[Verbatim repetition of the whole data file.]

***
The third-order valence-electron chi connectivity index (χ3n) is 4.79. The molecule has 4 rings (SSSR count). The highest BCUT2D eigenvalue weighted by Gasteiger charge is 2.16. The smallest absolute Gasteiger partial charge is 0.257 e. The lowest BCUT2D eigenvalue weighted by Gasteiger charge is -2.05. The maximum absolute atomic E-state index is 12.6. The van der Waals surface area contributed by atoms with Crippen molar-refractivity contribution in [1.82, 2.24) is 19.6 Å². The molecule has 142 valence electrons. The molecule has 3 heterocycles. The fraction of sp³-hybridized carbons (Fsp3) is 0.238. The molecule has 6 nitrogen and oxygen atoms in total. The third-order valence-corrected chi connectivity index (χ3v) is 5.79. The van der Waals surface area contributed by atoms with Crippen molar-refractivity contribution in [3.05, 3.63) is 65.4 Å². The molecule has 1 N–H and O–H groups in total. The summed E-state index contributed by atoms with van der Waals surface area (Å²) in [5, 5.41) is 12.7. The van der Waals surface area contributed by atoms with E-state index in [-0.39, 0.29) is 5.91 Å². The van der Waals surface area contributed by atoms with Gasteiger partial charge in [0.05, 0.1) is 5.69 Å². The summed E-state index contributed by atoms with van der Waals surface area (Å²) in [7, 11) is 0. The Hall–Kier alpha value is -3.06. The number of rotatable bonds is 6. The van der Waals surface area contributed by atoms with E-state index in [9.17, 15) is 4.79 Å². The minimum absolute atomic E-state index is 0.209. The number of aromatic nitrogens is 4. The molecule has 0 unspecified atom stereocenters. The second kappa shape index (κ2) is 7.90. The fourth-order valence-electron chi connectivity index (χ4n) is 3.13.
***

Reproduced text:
The third-order valence-electron chi connectivity index (χ3n) is 4.79. The molecule has 4 rings (SSSR count). The highest BCUT2D eigenvalue weighted by Gasteiger charge is 2.16. The smallest absolute Gasteiger partial charge is 0.257 e. The lowest BCUT2D eigenvalue weighted by Gasteiger charge is -2.05. The maximum absolute atomic E-state index is 12.6. The van der Waals surface area contributed by atoms with Crippen molar-refractivity contribution in [1.82, 2.24) is 19.6 Å². The molecule has 142 valence electrons. The molecule has 3 heterocycles. The fraction of sp³-hybridized carbons (Fsp3) is 0.238. The molecule has 6 nitrogen and oxygen atoms in total. The third-order valence-corrected chi connectivity index (χ3v) is 5.79. The van der Waals surface area contributed by atoms with Crippen molar-refractivity contribution in [3.05, 3.63) is 65.4 Å². The molecule has 1 N–H and O–H groups in total. The summed E-state index contributed by atoms with van der Waals surface area (Å²) in [5, 5.41) is 12.7. The van der Waals surface area contributed by atoms with E-state index in [-0.39, 0.29) is 5.91 Å². The van der Waals surface area contributed by atoms with Gasteiger partial charge in [0.05, 0.1) is 5.69 Å². The summed E-state index contributed by atoms with van der Waals surface area (Å²) in [7, 11) is 0. The Hall–Kier alpha value is -3.06. The number of rotatable bonds is 6. The van der Waals surface area contributed by atoms with E-state index in [9.17, 15) is 4.79 Å². The minimum absolute atomic E-state index is 0.209. The number of aromatic nitrogens is 4. The molecule has 0 unspecified atom stereocenters. The second kappa shape index (κ2) is 7.90. The fourth-order valence-electron chi connectivity index (χ4n) is 3.13.